Debt collection from patients is a conflict doctors often prefer avoiding for fear of potential implications to practice reputation and increased exposure to malpractice lawsuits. Healthcare debt collections require unique combination of sensitivity, skill, and discipline. Understanding of debt collections process and outsourcing opportunities help the practice owner improve revenue cycle while minimizing practice risks.
The best way to improve the patient payment component of the revenue cycle is to collect cash payment in advance for healthcare services. However, without solid processes and disciplined implementation, upfront cash collection can challenge and frustrate front office staff, often contributing to accumulation of outstanding patient debt. Insurance companies sending payments directly to patients instead of the office further exacerbate the difficulties of debt collection.
A typical debt-processing scenario proceeds in three phases, starting with billing, to debt accumulation, to selection of the most appropriate collections method. Clear definition of responsibilities along with payment arrangements help effective collections, minimize practice risks, and reduce administration costs.
Billing Phase: Your billing office sends patient invoices and a number of reminder invoices regarding outstanding balance directly to the patient.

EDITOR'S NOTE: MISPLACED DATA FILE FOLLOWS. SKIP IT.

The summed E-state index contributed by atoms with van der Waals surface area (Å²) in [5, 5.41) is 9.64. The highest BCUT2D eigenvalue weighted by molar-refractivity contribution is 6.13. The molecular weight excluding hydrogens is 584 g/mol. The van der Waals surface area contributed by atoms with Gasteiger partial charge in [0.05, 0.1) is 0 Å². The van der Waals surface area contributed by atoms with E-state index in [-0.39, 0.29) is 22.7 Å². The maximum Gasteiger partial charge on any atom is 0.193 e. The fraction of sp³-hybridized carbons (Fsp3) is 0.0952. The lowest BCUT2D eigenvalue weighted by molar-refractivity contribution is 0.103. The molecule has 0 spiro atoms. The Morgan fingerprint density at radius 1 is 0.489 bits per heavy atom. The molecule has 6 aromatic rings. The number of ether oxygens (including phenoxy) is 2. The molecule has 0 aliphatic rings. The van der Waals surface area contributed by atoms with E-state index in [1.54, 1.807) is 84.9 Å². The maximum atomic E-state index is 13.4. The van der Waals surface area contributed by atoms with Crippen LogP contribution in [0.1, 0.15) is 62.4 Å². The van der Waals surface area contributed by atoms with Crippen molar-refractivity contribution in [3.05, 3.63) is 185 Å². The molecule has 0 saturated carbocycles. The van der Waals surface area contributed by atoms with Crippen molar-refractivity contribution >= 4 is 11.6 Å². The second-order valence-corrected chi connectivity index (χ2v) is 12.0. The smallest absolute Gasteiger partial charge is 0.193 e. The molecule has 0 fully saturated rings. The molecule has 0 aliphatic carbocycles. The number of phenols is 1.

Debt Accumulation Phase: The patient does not pay the invoice for a time period exceeding desired limit (typically, 90-120 days). Accounts receivable distribution over the span of 30, 60, 90, and 120 days takes the shape of inverted horizontal S.
Debt Collections Phase: The practice must consider at least four alternatives for outstanding debt collection:
Dismiss the patient until all debt is paid.
Offer the patient the opportunity for a financial hardship write-off.
Take the patient to small claims court.
Hire debt collections agency.
First, dismissing a patient is not always an appropriate option because of associated reputation implications and potential medical malpractice risk. More importantly, dismissing the patient only stops subsequent debt accumulation but does not eliminate the already accumulated debt.
Next, financial hardship write-off may not be feasible as some patients refuse or are ineligible for it.
Third, a small court can help collections only from patients with steady work and debt under $5,000, upon paying a typical $75 processing fee. Keep in mind that a small court limits its scope to liens and/or wage garnishments instead of actually making collections.
Finally, a specialized collection agency with thorough understanding of the claim payment process and result-oriented and accountable approach to customer service recovers on average 15% of outstanding debt.
Key debt collections agency selection issues revolve around industry knowledge, performance, control, costs, and interaction between billing and collections services:
Specialized Industry Expertise
Compliance and Certification. HIPAA-compliant medical record processing and legal compliance with federal and state collections regulations.
"Skip-tracing." Ability to find patients that changed addresses or names
Access to Special Funding Sources. Experience of working with specialized public and private funds for victims of accidents and violence
Relevant Legal Expertise. Access to specialized legal expertise and ability to handle both small and large debt cases in court
Understanding of Billing Processes Knowledge of healthcare claims processes and ability to successfully negotiate with insurance companies
References. Provide a list of specialty-relevant references.